Sponsored by Finarte
By Dain Gingerelli
Fantastic 1952 Rumi 125 Sport is one of the stars of the Motofinarte Motorcycle Auction.
Powered by a 125cc 2-stroke twin rated at 6.9 horsepower, the Sport was one of Rumi’s best-known models.
Classic Italian motorcycles are available in America: That’s a given. During the past few decades a fair number of bikes from that celebrated peninsula in the Mediterranean Sea have made it to these shores, and many of those bikes are considered works of art in their own right. After all, they’re Italian, and when it comes to style, those emotional romantics from Southern Europe love nothing more than to mix speed with timeless beauty.
But simply owning a classic Italian motorcycle is no guarantee that your bike will be unique from other classic Italians at a vintage bike meet. And let’s face it, there’s nothing worse than showing up with your Italian job, only to find your bike shares a place in line next to … a similar model. There’s only one Mona Lisa, one statue of David, and there should be only one truly classic Italian motorcycle like yours at a bike meet, right? What to do?
The answer might be found online at the Motofinarte Motorcycle Auction, where you can shop for your next classic Italian motorcycle, currently resting in Italy where it’s untouched and unseen by American eyes – and your cyber-based quest for a truly Italian classic bike happens in just a few days on March 25, 2018. That’s when Motofinarte will offer 129 motorcycles – most of them classic Italian motorcycles and scooters that, in many instances, were never sold in America – for sale by auction. The auction itself takes place in Bergamo, Italy, but you can do your bidding from your laptop computer at home – or wherever you happen to be on March 25.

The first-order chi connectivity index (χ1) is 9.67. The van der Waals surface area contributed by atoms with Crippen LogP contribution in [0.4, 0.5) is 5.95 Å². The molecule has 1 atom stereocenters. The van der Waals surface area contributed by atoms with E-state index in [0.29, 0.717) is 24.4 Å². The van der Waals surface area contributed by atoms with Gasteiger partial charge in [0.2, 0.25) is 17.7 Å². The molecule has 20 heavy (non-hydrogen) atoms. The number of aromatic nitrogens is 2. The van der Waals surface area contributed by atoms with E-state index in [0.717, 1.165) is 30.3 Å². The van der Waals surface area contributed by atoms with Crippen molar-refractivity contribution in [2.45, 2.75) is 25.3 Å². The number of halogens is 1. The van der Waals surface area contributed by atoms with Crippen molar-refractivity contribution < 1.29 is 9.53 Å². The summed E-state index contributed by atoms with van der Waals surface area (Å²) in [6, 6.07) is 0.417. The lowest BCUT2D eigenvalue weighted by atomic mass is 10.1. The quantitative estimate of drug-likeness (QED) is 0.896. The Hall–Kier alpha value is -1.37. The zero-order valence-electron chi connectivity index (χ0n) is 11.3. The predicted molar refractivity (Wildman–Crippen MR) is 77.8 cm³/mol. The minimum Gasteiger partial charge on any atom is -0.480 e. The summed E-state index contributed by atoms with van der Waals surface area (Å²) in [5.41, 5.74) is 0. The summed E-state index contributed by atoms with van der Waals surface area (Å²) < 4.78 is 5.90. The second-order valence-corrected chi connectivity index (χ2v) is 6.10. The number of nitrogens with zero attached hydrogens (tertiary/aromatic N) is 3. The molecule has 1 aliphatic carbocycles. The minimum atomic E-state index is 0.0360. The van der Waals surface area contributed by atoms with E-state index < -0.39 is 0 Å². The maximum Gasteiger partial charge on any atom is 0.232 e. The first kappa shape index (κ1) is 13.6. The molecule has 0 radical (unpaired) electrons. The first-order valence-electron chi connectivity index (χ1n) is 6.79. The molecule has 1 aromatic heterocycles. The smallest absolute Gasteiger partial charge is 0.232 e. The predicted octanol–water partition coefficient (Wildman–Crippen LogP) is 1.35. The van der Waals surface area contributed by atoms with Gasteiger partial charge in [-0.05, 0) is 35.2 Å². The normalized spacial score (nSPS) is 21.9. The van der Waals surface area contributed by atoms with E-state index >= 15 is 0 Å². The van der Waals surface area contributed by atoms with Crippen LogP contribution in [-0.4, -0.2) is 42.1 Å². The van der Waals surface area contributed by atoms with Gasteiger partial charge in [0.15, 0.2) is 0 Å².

Motofinarte is part of Finarte, one of Italy’s premier auction houses. Founded in 1959 by Milanese banker Gian Marco Manusardi, it exists to help collectors acquire fine art such as classic paintings, sculptures, furniture, coins and much more. And that includes classic motorcycles, be they Italian bikes or brands from other countries. But rest assured that most of the bikes listed for the forthcoming March 25 auction are Italian classics, meaning rare and hard-to-find models will become available to American collectors, too.
Signing up for the auction also means that you won’t have to buy a costly airplane ticket, nor book an expensive hotel room – and you won’t even have to worry if your passport has expired! You can learn all about registering as a bidder by visiting the Finarte web site’s registration page. You can also view the lot of 129 motorcycles on the web site using the flip-page catalog that features every bike that’s being offered.
Built by Mondial chief mechanic Nerio Biavati, this 1957 Mondial features an uprated
200cc overhead cam engine. Note how the fairing attaches to the gas tank.
In the meantime, we did a little window shopping of our own to see some of the choices awaiting top bidders. A bulk of the bikes on offer come from the Migliazzi Collection, which originally was formed and maintained by Italian collector Gianni Migliazzi with the help of his brother Sergio. Gianni himself did much of the restoration work to his bikes, with more than 40 up for bid. Most of the collection’s bikes wear the Rumi badge, a short-lived but once-popular marque that was headquartered in Bergamo, site of the auction.
Rumi initially manufactured engines for other motorcycle manufacturers, but following World War II, when affordable transportation was at a premium in Italy and Europe, the Bergamo-based company decided to build its own bikes, too. Among Rumi’s first models was the 125 Turismo, a bike powered by a twin-cylinder, 2-stroke engine. Several early examples of the feisty tiddler are offered in the Motofinarte auction. There are also several variations of the Rumi 125 Sport Bicarburatore, a sleek model boasting road-racer styling, that will be on the block.